Who cares about the veg on the edge?
Land and water conflicts, along with farmers' knowledge versus official agricultural extension, are the focuses of a joint research programme of WAU and the University of Zimbabwe. Despite laws to the contrary, and modern research and extension methods, Zimbabwean smallholders largely continue to farm using their own methods. And they seem to know what they are doing
Equal access to land and water, and political power for the black majority were the main issues fought over during the liberation struggle of the 1970s. In 1980 the white rulers were overthrown and Rhodesia became Zimbabwe. However, seventeen years later, these issues remain largely unsettled. Much of the old legislation is still in place, and formal government institutions are largely unreceptive to the knowledge and ideas of small-scale farmers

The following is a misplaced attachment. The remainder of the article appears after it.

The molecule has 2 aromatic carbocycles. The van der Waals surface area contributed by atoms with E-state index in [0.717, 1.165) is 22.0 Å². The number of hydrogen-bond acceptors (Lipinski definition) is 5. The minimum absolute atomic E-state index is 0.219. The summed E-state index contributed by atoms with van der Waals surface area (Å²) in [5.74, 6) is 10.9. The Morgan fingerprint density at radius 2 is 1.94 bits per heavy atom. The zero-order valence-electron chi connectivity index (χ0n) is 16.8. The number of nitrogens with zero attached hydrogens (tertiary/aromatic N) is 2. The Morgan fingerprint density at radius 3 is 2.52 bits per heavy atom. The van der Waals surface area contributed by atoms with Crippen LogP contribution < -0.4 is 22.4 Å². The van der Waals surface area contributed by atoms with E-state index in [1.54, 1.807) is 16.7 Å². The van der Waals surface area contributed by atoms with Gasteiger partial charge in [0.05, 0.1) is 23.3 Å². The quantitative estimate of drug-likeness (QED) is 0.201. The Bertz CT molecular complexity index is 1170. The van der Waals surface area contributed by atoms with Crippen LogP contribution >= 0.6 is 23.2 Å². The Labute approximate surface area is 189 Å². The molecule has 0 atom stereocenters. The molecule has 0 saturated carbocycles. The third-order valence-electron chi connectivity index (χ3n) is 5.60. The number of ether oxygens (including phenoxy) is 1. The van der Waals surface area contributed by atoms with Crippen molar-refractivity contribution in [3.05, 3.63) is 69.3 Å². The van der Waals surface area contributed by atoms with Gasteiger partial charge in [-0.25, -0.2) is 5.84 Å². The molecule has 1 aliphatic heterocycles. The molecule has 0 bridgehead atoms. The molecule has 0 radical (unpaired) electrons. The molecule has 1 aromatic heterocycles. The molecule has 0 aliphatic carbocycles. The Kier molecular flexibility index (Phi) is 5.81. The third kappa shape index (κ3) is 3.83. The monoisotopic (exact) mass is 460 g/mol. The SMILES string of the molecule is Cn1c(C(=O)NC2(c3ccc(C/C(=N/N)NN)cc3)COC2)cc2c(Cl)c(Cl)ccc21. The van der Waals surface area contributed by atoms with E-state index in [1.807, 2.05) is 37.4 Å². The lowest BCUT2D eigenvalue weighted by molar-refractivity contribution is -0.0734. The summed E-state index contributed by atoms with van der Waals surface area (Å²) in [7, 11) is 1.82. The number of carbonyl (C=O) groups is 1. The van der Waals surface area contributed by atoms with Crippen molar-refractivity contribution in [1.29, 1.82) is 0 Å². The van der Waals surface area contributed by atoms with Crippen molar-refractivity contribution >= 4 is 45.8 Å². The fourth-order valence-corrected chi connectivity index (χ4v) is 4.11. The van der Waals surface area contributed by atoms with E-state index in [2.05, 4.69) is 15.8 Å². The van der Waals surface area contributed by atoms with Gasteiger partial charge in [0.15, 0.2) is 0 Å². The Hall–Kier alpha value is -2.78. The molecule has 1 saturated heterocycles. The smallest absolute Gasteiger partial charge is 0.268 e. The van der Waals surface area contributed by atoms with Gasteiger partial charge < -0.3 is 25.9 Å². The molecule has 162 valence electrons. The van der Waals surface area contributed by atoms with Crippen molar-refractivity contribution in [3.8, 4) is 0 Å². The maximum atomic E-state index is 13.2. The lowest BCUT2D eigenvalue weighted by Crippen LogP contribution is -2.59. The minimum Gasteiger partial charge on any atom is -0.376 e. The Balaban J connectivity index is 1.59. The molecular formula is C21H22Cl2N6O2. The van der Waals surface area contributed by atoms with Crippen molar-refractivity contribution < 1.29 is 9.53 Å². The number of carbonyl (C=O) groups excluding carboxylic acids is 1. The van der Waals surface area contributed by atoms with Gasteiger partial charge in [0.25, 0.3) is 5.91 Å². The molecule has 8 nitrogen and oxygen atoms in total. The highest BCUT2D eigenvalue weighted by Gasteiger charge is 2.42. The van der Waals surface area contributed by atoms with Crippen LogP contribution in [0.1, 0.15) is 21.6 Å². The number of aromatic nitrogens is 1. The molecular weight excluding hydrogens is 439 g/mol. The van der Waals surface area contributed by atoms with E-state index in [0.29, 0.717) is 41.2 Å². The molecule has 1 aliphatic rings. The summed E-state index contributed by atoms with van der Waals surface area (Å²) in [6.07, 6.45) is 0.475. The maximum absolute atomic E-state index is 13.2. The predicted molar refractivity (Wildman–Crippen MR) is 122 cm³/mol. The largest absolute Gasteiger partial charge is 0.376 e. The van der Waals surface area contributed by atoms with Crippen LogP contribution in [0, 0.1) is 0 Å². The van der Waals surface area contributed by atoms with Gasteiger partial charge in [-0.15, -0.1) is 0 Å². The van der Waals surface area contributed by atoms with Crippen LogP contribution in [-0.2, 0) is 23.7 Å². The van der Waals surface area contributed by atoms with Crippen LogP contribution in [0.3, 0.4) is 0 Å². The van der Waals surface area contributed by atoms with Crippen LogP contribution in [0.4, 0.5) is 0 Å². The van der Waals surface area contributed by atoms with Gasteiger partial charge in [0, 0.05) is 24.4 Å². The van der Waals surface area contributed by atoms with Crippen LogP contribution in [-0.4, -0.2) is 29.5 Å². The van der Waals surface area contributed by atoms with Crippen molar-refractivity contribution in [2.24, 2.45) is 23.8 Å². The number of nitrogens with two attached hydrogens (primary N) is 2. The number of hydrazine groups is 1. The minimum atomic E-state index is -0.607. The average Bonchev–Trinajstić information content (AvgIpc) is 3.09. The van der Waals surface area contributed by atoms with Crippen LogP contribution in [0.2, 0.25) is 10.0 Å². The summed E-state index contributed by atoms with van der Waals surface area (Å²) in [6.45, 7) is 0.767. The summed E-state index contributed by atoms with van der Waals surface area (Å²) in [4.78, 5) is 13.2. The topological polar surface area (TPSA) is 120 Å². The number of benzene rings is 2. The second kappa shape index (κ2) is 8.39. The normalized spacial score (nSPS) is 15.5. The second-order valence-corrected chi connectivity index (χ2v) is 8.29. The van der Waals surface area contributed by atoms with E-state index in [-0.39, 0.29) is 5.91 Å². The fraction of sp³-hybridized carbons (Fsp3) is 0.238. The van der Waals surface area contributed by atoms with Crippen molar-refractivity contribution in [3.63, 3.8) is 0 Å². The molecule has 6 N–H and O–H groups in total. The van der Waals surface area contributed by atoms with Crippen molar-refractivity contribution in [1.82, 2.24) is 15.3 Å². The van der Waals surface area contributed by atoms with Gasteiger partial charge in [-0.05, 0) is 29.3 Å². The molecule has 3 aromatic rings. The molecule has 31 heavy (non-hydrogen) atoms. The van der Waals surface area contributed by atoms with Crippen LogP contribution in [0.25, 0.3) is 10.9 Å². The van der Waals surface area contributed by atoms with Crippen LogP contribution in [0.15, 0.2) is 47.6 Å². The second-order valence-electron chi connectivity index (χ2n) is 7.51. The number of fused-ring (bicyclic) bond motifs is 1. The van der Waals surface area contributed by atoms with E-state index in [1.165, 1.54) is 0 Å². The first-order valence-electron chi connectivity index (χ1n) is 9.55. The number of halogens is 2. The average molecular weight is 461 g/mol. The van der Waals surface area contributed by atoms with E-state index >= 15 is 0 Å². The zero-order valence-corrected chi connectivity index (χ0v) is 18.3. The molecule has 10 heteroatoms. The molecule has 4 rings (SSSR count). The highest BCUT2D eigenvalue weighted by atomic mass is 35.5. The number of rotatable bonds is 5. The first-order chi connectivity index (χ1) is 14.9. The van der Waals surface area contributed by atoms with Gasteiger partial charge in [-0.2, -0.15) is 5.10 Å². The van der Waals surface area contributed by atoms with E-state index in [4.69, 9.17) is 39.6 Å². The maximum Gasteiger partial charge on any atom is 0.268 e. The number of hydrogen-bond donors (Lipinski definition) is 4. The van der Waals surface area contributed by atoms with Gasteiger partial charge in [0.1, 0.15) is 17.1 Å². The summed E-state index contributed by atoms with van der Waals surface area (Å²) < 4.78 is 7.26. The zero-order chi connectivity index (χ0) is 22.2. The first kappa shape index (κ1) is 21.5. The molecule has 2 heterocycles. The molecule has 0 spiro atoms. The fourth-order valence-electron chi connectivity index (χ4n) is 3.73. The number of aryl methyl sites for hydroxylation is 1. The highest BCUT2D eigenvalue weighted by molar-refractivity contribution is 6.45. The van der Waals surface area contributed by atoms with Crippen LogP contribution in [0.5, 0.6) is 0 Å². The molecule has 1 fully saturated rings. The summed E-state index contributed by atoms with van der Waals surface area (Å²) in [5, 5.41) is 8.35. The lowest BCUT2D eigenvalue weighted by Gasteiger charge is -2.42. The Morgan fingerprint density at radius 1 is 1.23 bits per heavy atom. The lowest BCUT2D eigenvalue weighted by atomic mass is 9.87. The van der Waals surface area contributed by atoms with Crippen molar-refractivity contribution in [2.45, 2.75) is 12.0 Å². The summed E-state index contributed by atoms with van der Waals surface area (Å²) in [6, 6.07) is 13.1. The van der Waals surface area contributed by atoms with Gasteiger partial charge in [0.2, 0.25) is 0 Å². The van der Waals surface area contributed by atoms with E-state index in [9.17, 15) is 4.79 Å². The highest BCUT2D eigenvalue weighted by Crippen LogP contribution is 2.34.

Thursday 13 March 1997, four Zimbabwean and two Dutch PhD researchers participating in the ZIMWESI Programme presented some preliminary research findings in Wageningen. WAU and the University of Zimbabwe started a cooperation programme in 1993, focusing on women's studies, extension, sociology and irrigation (ZIMWESI). The research component of the programme focuses on government intervention in smallholder agriculture, the main source of livelihood for the majority of the black population. Over ten million people - 70 percent of the total population - live in rural areas